How often do things stay the same and how often do they really change? Visiting two great shows: The Great Migration and Presente! The Young Lords in New York, I am reminded that many, if not all, of the social issues these two exhibits reflect have changed little decades later. Today, on the heels of Michael Brown´s anniversary, it is hard to be optimistic.
One-Way Ticket (1941) is a series of 60 panels by artist Jacob Lawrence that showcase images of the African-American experience leaving the mostly rural south for the mostly urban north. The imagery is very modern with powerful lines and geometric shapes accompanied by very somber colors. There is a clear influence of Picasso, Matisse and Mondrian. But it also has a very personal and intimate look and feel with many metaphors. MoMA´s online tour does a great job in offering a historic context to what is known as the Great Migration. I was fascinated to learn that Lawrence, son of southern migrants, had not yet visited the south when he painted this series at the tender age of 23.
Decades later, in the late 1960´s, the Young Lords reflected a similar reality for Puerto Ricans in New York City. What began as a movement to pick-up uncollected trash in El Barrio and take-over of Lincoln Hospital in the South Bronx evolved into a political movement towards gender equality and Puerto Rican independence.
Although both exhibits offer background information, the Young Lords show with its three locations (El Museo del Barrio, Bronx Museum of Art and Loisaida Inc.,) provides a deeper look at the movement. However, at the root of both exhibits are the issues any household is concerned about: employment, health, education, food and housing. These themes come up sometimes subtly and often bluntly in photographs, posters, and other visuals.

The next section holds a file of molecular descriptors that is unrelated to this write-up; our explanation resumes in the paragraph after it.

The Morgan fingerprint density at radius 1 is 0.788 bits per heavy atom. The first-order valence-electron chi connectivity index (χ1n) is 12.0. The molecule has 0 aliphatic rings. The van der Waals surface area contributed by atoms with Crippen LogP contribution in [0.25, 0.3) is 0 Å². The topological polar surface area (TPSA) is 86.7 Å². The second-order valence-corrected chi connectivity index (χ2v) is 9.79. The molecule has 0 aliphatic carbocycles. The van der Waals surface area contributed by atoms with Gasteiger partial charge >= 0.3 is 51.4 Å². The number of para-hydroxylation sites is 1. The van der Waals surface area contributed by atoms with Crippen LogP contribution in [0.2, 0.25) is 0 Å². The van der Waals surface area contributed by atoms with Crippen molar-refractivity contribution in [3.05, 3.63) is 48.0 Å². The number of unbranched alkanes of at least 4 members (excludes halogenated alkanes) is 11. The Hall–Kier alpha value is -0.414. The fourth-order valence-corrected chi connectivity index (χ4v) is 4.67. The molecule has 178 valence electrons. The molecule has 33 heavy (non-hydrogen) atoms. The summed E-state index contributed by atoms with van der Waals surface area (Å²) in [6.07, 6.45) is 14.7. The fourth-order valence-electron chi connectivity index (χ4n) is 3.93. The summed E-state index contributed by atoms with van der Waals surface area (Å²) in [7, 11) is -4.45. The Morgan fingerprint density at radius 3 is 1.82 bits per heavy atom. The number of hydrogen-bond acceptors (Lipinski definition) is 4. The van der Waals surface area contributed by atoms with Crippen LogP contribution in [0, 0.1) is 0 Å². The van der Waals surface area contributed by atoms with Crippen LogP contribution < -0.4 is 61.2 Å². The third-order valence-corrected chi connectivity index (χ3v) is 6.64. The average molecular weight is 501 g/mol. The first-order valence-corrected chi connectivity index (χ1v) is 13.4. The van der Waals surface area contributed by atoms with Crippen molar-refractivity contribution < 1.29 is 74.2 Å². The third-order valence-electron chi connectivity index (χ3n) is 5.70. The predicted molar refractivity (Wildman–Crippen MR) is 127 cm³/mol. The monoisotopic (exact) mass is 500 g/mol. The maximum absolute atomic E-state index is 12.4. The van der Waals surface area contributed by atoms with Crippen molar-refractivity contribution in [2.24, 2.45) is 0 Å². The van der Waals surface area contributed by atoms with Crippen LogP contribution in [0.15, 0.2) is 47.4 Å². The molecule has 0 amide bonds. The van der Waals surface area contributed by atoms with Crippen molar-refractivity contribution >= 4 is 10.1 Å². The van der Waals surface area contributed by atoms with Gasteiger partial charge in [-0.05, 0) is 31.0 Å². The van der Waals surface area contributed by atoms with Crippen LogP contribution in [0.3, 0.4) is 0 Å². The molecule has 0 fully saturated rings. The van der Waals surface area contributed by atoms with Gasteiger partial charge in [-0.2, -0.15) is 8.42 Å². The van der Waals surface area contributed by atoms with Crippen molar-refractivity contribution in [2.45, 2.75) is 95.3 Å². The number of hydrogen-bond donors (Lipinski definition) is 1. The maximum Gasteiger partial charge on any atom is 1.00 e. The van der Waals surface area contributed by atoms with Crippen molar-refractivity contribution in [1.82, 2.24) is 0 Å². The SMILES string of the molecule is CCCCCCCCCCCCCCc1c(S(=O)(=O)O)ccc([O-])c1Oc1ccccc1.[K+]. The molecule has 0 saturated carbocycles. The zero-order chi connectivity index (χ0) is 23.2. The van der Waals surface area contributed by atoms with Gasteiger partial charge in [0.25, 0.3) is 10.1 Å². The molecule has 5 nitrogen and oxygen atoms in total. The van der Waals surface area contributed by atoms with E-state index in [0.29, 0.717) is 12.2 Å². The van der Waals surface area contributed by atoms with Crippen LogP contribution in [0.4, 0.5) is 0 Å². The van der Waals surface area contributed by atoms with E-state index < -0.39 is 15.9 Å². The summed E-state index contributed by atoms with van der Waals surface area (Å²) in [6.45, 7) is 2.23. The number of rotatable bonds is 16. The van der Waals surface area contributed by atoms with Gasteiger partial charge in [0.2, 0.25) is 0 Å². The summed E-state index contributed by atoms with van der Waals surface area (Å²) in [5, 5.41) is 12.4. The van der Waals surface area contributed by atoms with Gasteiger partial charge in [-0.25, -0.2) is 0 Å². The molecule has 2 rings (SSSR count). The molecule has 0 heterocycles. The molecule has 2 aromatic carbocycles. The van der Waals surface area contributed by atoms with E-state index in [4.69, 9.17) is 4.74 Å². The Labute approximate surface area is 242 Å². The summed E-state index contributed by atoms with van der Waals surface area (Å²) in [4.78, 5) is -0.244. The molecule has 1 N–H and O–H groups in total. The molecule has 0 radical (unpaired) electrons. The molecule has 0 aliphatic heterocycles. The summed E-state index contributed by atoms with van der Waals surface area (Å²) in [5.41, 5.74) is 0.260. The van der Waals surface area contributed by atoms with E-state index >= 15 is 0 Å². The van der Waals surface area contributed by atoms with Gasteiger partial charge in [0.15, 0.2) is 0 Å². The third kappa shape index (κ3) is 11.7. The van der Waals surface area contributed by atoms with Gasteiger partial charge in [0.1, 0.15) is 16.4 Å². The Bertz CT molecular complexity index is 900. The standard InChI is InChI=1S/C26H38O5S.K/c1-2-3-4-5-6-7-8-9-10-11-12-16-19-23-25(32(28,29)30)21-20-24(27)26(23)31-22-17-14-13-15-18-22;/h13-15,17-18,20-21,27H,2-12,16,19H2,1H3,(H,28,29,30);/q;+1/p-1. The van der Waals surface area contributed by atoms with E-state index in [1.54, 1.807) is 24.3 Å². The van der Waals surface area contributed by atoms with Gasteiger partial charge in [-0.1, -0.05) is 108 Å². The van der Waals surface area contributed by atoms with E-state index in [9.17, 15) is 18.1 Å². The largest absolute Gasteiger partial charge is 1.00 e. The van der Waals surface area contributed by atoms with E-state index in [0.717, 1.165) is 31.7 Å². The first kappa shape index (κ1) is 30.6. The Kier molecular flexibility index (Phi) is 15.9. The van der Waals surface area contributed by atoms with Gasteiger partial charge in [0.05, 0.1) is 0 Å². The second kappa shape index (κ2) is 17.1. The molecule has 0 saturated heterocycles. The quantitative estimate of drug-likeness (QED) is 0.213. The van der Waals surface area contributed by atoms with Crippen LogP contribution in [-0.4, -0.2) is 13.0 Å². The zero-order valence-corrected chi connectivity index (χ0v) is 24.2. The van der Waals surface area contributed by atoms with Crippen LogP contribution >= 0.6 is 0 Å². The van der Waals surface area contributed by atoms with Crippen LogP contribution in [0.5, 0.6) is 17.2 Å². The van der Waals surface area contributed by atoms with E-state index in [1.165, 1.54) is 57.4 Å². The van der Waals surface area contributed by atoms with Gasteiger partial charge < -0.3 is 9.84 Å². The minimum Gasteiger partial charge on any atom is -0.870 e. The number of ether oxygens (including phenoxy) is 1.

It made me think of my former landlady, Mrs. Jefferson who moved from North Carolina to Brooklyn some thirty years ago. I would love to hear her oral history, her migration to New York. Just as many Irish Catholics had a photograph of President Kennedy in their living room, she had one of Obama. I can still remember crying tears of joy. Probably for the first time in my life, I felt truly proud to be an American. We had voted an African-American into the White House.
How will these issues that continue to plague our communities play out in the next election? Will our next president be the first woman or another member of a political dynasty? My hope is that we keep moving forward although history has proven that for every step forward, we often take two steps back.